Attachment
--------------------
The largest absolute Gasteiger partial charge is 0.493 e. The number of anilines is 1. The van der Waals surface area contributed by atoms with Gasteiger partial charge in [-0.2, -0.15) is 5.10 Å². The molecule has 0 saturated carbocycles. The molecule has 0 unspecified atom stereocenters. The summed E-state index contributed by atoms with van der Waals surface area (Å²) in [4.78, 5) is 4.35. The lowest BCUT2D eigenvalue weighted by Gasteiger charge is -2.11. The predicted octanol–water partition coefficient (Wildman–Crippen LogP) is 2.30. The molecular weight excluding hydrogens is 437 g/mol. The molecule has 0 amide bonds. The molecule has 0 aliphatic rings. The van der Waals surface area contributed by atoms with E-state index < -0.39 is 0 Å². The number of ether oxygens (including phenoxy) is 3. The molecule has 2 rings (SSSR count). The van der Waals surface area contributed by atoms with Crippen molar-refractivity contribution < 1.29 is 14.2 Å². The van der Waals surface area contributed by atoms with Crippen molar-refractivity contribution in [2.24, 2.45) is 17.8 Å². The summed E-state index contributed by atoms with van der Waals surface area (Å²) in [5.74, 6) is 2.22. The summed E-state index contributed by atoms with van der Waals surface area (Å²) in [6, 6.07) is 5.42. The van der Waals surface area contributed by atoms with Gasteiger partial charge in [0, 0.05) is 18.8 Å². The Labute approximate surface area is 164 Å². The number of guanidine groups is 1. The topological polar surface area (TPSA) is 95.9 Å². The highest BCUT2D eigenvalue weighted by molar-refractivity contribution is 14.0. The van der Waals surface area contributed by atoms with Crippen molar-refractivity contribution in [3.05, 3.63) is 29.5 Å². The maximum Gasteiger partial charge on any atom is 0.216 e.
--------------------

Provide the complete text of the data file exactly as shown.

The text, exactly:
The largest absolute Gasteiger partial charge is 0.493 e. The number of anilines is 1. The van der Waals surface area contributed by atoms with Gasteiger partial charge in [-0.2, -0.15) is 5.10 Å². The molecule has 0 saturated carbocycles. The molecule has 0 unspecified atom stereocenters. The summed E-state index contributed by atoms with van der Waals surface area (Å²) in [4.78, 5) is 4.35. The lowest BCUT2D eigenvalue weighted by Gasteiger charge is -2.11. The predicted octanol–water partition coefficient (Wildman–Crippen LogP) is 2.30. The molecular weight excluding hydrogens is 437 g/mol. The molecule has 0 amide bonds. The molecule has 0 aliphatic rings. The van der Waals surface area contributed by atoms with E-state index < -0.39 is 0 Å². The number of ether oxygens (including phenoxy) is 3. The molecule has 2 rings (SSSR count). The van der Waals surface area contributed by atoms with Crippen molar-refractivity contribution < 1.29 is 14.2 Å². The van der Waals surface area contributed by atoms with Crippen molar-refractivity contribution in [2.24, 2.45) is 17.8 Å². The summed E-state index contributed by atoms with van der Waals surface area (Å²) in [5.74, 6) is 2.22. The summed E-state index contributed by atoms with van der Waals surface area (Å²) in [6, 6.07) is 5.42. The van der Waals surface area contributed by atoms with Gasteiger partial charge in [0, 0.05) is 18.8 Å². The Labute approximate surface area is 164 Å². The number of guanidine groups is 1. The topological polar surface area (TPSA) is 95.9 Å². The highest BCUT2D eigenvalue weighted by molar-refractivity contribution is 14.0. The van der Waals surface area contributed by atoms with Crippen molar-refractivity contribution in [3.05, 3.63) is 29.5 Å². The maximum Gasteiger partial charge on any atom is 0.216 e.